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What does Legacy Free Support in the BIOS mean?

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migrated from May 31 '11 at 12:08

This question came from our site for professional and enthusiast programmers.

I'm guessing that BIOS configuration questions are better suited on superuser, but my guesses would be turning off ISA, ISA PnP, Serial Ports, Parallel Ports, PS2 Keyboard and Mouse ports.. but you'd have to read your manual to get a better idea. :) – sarnold May 31 '11 at 10:41
1 (flagged to be moved to superuser) – Vladislav Zorov May 31 '11 at 10:45
up vote 1 down vote accepted

Typically "Legacy Support" means providing a translation for DOS or bootable utilities to use USB keyboards and mice, so those programs think they are working with the older PS/2 keyboards and mice there were designed to work with. Sometimes the legacy option will provide a similar mapping for USB floppy drives, hard drives, and such.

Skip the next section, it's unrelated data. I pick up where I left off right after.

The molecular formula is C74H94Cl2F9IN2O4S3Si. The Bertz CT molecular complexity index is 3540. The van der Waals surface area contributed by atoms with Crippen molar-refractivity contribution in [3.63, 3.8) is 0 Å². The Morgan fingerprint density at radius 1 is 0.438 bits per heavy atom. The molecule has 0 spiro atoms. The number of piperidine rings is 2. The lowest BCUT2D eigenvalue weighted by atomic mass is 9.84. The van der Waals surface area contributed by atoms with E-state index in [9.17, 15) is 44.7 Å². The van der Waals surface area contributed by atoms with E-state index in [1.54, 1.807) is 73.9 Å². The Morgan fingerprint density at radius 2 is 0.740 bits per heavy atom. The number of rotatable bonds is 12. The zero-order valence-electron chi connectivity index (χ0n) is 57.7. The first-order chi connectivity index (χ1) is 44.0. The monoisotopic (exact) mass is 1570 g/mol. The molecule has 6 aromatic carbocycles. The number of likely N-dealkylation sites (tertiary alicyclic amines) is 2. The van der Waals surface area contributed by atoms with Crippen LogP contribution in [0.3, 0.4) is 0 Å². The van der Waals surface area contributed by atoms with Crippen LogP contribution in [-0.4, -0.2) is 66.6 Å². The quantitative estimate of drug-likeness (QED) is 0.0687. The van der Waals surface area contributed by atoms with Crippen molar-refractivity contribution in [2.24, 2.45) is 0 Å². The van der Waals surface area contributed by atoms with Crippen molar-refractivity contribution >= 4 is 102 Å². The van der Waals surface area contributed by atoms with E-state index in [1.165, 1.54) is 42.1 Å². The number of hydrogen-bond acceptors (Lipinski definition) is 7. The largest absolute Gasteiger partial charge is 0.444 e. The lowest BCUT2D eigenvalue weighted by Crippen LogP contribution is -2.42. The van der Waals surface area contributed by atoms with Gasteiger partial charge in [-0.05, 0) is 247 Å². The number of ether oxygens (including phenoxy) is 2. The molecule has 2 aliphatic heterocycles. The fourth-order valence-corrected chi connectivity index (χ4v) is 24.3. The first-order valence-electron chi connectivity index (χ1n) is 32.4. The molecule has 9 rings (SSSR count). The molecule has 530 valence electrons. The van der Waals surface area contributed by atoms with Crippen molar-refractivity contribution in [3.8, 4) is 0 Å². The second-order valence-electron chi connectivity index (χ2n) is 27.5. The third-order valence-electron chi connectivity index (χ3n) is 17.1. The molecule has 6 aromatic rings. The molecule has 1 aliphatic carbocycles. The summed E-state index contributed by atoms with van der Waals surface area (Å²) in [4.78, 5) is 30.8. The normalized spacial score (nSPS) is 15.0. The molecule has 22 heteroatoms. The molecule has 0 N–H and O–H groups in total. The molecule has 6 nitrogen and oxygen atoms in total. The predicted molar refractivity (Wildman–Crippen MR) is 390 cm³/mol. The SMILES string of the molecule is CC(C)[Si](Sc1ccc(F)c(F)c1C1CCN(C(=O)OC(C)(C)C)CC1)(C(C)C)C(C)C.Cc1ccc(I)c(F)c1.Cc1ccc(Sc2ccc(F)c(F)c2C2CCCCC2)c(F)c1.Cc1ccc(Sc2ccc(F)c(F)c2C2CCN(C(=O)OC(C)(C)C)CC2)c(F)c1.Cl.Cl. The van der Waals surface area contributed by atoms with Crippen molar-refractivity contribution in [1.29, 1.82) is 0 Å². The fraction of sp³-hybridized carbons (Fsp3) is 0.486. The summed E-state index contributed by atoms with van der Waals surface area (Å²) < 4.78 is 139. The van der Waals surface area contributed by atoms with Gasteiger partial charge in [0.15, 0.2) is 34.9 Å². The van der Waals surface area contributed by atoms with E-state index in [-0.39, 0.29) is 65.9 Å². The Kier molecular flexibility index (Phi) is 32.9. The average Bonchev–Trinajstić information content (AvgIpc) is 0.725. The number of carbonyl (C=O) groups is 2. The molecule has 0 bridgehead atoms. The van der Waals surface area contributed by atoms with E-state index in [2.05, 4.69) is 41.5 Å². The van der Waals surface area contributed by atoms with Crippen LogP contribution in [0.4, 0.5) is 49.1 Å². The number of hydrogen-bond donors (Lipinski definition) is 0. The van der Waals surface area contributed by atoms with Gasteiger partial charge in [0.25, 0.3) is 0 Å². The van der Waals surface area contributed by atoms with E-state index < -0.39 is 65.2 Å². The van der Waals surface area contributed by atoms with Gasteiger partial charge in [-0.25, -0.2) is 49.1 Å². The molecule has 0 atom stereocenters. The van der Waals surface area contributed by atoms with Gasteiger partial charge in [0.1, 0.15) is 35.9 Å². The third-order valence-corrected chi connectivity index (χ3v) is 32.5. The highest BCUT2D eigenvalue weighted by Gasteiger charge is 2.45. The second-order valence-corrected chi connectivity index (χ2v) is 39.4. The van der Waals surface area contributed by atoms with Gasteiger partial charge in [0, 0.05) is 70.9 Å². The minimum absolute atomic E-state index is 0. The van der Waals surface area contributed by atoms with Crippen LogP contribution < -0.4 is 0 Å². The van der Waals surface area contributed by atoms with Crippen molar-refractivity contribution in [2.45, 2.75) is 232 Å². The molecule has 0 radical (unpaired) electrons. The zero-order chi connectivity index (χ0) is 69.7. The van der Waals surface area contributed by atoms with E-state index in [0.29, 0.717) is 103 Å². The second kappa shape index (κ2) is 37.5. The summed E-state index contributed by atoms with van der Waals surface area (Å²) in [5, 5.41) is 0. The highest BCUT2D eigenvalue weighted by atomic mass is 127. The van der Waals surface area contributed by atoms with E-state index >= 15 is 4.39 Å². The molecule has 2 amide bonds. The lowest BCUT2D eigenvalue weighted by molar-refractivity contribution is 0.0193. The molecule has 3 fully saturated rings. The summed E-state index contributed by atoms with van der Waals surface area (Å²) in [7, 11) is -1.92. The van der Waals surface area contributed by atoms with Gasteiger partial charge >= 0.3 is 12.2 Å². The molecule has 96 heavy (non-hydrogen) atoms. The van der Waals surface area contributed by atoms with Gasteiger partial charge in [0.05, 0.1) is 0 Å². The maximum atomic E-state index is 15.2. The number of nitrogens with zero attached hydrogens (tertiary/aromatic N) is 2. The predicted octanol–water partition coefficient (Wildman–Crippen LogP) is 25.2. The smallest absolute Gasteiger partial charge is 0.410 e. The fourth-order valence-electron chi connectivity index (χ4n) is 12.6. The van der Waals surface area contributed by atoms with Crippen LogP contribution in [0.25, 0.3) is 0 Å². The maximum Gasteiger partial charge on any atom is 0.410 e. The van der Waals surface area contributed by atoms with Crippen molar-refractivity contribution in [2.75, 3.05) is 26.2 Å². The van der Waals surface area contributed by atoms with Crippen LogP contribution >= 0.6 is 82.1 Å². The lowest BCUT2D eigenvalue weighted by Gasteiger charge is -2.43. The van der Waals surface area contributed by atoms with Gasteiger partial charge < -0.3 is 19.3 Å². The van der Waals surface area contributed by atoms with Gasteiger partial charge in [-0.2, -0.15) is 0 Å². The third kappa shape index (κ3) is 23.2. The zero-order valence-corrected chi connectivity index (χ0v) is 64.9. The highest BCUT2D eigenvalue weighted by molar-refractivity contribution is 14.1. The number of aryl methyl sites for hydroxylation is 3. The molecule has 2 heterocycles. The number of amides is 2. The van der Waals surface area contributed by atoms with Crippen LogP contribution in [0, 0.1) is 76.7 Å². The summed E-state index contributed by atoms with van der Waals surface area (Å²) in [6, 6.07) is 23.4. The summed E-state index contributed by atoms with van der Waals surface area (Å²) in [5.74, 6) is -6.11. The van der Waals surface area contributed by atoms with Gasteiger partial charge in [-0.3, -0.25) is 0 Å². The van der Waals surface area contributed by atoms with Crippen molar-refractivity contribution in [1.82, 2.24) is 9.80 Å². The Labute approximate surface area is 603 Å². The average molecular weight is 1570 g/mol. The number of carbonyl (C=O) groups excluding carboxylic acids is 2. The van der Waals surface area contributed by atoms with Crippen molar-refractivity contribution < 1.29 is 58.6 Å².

Usually you can leave it off unless you are trying to boot into something and your keyboard or mouse isn't working. It's quite pointless for Windows XP or later.

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It would help if you gave more context to the phrase.

One answer could be the removal of support for technologies considered these days to be "legacy": no PS/2 ports, no serial or parallel ports, no floppy-drive controller, no ISA bus, etc.

Another answer could be that the BIOS is based on the UEFI spec, and not the proprietary BIOS implementations that were reverse-engineered from the original IBM PC.

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If you have a normal common computer, it's the first answer. – Vladislav Zorov May 31 '11 at 16:13

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